Rumination is a cognitive style characterized by repetitive thoughts about one’s negative internal states and is a common symptom of depression. Previous studies have linked trait rumination to alterations in the default mode network, but predictive brain markers of rumination are lacking. Here, we adopt a predictive modeling approach to develop a neuroimaging marker of rumination based on the variance of dynamic resting-state functional connectivity and test it across 5 diverse subclinical and clinical samples (total n = 288). A whole-brain marker based on dynamic connectivity with the dorsomedial prefrontal cortex (dmPFC) emerges as generalizable across the subclinical datasets. A refined marker consisting of the most important features from a virtual lesion analysis further predicts depression scores of adults with major depressive disorder (n = 35). This study highlights the role of the dmPFC in trait rumination and provides a dynamic functional connectivity marker for rumination.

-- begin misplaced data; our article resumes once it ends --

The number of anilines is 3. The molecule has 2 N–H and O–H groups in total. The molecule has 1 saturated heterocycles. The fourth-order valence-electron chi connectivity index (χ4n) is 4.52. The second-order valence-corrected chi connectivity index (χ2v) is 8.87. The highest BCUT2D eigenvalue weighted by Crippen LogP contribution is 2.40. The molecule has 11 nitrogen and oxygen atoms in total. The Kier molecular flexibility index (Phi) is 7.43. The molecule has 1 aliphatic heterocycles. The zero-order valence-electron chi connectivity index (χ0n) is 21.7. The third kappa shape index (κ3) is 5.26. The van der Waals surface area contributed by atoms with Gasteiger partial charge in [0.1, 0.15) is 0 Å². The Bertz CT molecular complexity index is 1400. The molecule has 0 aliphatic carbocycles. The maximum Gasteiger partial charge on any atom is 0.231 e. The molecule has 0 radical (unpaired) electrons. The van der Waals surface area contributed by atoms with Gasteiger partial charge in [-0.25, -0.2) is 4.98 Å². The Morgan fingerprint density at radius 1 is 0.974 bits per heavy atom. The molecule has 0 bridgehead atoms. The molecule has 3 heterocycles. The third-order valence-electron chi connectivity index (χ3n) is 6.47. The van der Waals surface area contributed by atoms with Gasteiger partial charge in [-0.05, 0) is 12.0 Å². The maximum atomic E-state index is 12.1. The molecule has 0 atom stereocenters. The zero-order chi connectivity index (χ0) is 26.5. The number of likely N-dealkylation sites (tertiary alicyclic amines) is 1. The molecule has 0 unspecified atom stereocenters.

ASJC Scopus subject areas
- General Chemistry
- General Biochemistry, Genetics and Molecular Biology
- General Physics and Astronomy